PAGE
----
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Bioniche Belt-Tightening Paying Off for Shareholders

Monique Champagne, Bioniche Life Sciences VP, Clinical Research and Graeme McRae, the company's CEO accept an Accolades 2011 Award of Excellence for High Technology and Innovation from The West Island of Montreal Chamber of Commerce on May 26, 2011.
Monique Champagne, Bioniche Life Sciences VP, Clinical Research and Graeme McRae, the company's CEO accept an Accolades 2011 Award of Excellence for High Technology and Innovation from The West Island of Montreal Chamber of Commerce on May 26, 2011.

A cursory glance at a three-year chart of Belleville’s Bioniche Life Sciences (TSX:BNC) illustrates the promise and subsequent disappointment of the company’s plans to expand beyond its core business. A closer look reveals a minor resurgence is underway, as the company has focused on the bottom line during the transition.

For years, Bioniche was better known to your veterinarian than your doctor. The company, which formed in 1979 to develop veterinary bio pharmaceutical products, received worldwide attention three years ago when it was granted a Canadian license for Econiche, the world’s first cattle vaccine against E.coli.

Sales of Bioniche veterinary products such as FOLLTROPIN-V, used to induce ovulation in cows, and SETTLE®, a therapy used to treat inflammation or irritation of the lining of the bovine uterus, helped establish the company as a public entity that grew from $27 million in revenue in 2007 to more than $45 million in fiscal 2010. Fiscal 2011, however, was a disappointment for the company and its shareholders, as Bioniche’s animal health product sales slipped and the company’s foray into human health products did not replace that lost revenue.

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Bioniche actually established a human health division in the early 1990’s, but it wasn’t until 2010 that the potential of the division sparked the imagination of the market. Shares hit a high of $1.80 on October 15th, 2010 on the promise of Urocidin, a product Bioniche has developed to treat non-muscle-invasive bladder cancer that doesn’t respond to current first-line therapy. The company continues to supply a formulation of the treatment to Endo Pharmaceuticals for use in the ongoing Phase III clinical program it expects be completed by December, 2013. But by late last year sales of human health care products were still a drop in the bucket compared to the animal health division.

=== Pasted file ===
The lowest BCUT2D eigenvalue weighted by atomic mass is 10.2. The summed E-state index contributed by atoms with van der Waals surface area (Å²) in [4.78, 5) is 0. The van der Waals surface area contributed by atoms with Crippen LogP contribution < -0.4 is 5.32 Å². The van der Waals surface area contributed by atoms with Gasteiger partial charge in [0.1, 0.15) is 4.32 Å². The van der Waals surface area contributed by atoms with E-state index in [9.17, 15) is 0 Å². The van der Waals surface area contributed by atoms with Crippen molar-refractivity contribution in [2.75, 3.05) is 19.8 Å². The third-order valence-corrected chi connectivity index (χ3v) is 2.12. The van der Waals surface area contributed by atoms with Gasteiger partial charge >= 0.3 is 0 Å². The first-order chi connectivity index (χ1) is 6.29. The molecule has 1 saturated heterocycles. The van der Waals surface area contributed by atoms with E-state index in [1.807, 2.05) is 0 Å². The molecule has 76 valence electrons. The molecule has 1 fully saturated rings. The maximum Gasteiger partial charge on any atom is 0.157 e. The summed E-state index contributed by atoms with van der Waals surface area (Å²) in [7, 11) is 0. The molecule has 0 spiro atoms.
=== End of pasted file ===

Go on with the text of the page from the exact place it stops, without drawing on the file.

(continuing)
With sales of animal products slipping, Bioniche shareholders were, on Wednesday, greeted with a “going concern” uncertainty note in the company’s Q2 financial statement, meaning it did not have cash on hand to sustain the next twelve months of operations. But Bioniche management says this note now lags reality for two key reasons.

In the company’s most recent Management Discussion and Analysis, CEO Graeme McRae said Bioniche’s cash position is currently much higher than the Q2 statement because of an outstanding payable of $2.75 million from the Business Development Bank of Canada. This means Bioniche actually has $9.65 million in the bank, not the $6.9 million that was reported. The second reason is that the company now expects to reach a zero burn rate by the end of fiscal 2013. But Bioniche’s renewed focus on its animal health division may, in fact, allow them to do this even more quickly. Q2, 2012 sales of animal health products increased in the quarter by to $7.4 million, up $1.3 million as compared with the same quarter in fiscal 2011. Bioniche management says it has already pulled its burn rate down to $1 million a month in Q2, from the $1.2 it was burning in Q1.

Despite the improved situation of the balance sheet, Mcrae says the company does intend to seek a non-dilutive financing, such as a revolving credit facility or royalty stream debt financing, in the upcoming months.

Share of Bioniche closed down 5.5% to $.69 cents Friday.

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About The Author /

Cantech Letter founder and editor Nick Waddell has lived in five Canadian provinces and is proud of his country's often overlooked contributions to the world of science and technology. Waddell takes a regular shift on the Canadian media circuit, making appearances on CTV, CBC and BNN, and contributing to publications such as Canadian Business and Business Insider.

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